– By Jim Boyce
I met writer and educator Jeremy Oliver during a seminar at the Hilton Wine & Food Experience in Beijing in November. I plied him with questions about Chinese wine consumers and wines, and then later emailed him to request an interview on these topics. He agreed, and the results are below.
You’ve been to China several times. What distinguishes consumers here from the other countries you’ve visited?
Chinese consumers are typically – but not entirely – discovering quality wine for the first time. As such, they are not hostage to the prejudices that characterise many consumers in other Asian markets that have been strongly influenced by European wine producers, especially the French. So, in effect, I find the Chinese consumer to be an open-minded one who is happy and willing to try new wines without preconceived ideas or expectations.
This means that wines that might be frowned upon elsewhere for their sugar content or colour – such as Brown Brothers Cienna – are tasted and enjoyed for what they are. That’s a healthy thing and is likely to encourage more people to drink wine. And once they do, their palates can lead them anywhere…
What do Australian producers need to do to get a slice of the China market?
Australians need to do the basics well. They need to create a regular presence in China, to interact with Chinese wine drinkers and to educate them. Education is really the key, and Australians are good at teaching people the basics.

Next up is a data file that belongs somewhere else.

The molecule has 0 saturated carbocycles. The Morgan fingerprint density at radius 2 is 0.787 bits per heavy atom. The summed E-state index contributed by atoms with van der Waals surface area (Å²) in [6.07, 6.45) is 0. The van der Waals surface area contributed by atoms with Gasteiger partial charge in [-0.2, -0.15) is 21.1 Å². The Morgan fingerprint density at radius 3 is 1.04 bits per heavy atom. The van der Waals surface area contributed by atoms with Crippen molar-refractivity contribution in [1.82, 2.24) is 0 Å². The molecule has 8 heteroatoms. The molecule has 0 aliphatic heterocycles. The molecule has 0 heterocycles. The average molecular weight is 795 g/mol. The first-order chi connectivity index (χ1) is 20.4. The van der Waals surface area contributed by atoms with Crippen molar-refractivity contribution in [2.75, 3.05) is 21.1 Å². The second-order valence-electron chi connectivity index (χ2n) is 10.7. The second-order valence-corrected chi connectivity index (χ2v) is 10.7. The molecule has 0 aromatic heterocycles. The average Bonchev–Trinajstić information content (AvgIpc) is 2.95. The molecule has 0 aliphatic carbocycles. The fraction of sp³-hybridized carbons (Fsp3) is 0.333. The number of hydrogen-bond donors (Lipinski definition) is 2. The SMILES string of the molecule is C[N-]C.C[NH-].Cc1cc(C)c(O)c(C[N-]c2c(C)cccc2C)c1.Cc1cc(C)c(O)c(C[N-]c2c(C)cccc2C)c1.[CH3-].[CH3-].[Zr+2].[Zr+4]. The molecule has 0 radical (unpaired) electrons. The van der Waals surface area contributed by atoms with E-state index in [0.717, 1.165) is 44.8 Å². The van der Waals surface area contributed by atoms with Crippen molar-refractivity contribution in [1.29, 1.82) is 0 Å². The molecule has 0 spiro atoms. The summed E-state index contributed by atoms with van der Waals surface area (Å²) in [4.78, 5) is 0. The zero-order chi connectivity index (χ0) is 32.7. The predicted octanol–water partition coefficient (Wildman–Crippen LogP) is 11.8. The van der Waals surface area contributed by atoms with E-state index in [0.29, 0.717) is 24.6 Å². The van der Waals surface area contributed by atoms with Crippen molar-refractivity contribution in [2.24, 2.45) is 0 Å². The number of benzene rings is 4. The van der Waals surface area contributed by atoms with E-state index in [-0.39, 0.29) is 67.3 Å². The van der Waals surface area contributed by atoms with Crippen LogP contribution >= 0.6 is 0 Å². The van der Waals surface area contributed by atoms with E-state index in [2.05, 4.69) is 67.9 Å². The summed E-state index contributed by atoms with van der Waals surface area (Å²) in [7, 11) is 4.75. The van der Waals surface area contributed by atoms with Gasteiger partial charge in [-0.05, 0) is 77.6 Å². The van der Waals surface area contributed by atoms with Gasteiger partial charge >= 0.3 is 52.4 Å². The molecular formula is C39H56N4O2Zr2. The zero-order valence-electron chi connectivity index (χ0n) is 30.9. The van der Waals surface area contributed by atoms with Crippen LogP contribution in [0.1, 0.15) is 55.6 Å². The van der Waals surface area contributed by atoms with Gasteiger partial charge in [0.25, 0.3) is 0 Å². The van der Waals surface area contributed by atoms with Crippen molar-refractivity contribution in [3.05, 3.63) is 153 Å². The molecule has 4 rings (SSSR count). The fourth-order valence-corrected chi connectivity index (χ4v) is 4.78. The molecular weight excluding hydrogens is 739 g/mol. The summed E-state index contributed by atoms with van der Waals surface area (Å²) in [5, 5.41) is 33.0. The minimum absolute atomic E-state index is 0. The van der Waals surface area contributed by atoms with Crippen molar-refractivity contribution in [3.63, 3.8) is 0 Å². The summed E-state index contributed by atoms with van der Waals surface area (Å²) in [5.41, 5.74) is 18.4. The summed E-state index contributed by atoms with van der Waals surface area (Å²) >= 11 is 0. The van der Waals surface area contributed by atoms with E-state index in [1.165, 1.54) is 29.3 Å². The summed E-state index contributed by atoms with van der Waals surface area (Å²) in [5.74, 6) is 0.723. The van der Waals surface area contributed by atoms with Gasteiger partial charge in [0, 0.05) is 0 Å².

Because Australian wines are varietally labeled, with regional identification as is appropriate, they are likely to be more easily understood than many European wines. Importantly, though, Australians do not need to be complacent. They need to educate their distributors, their outlets and the public. The country that really teaches the Chinese market how best to understand and enjoy wine will end up winning it.
You’ve tried some Grace Vineyard wines. What is your opinion of these and other made-in-China wines?
About two years ago, I tasted some Grace Vineyard red wines. One was of reserve level, and it was very impressive as a convincing right bank Bordeaux-inspired claret. Quite reductive, but opening slowly to reveal deeply a layered presence of fruit and structure, with remarkable balance and potential for longevity. By itself, it changed my view on Chinese wine and its ultimate potential. I sincerely hope that Grace Vineyard is able to maintain such a strong and desperately needed leadership position in Chinese wine.
I have tasted quite a few other Chinese wines, mainly red, that have lacked conviction. Although I would be delighted to be convinced otherwise, it is my view that the Chinese wine industry would benefit greatly by acquiring more a sense of what makes wine precious, other than the presence of particular digits in declared vintage years. Once more Chinese wine consumers and producers begin to get interested in the differences between vintages, regions and vineyard sites – and their own wines are faithfully made to reflect these differences – I think that the wine thing in China could explode, in a very positive way.
It’s perhaps going to have to come from the consumers, but when there is a higher standard of average Chinese wine there will be no local stigma about drinking it. Once that happens, wine will take off in China, and there quite possibly isn’t enough wine in Australia and other countries to meet the potential demand.
That’s what I’ll be working towards!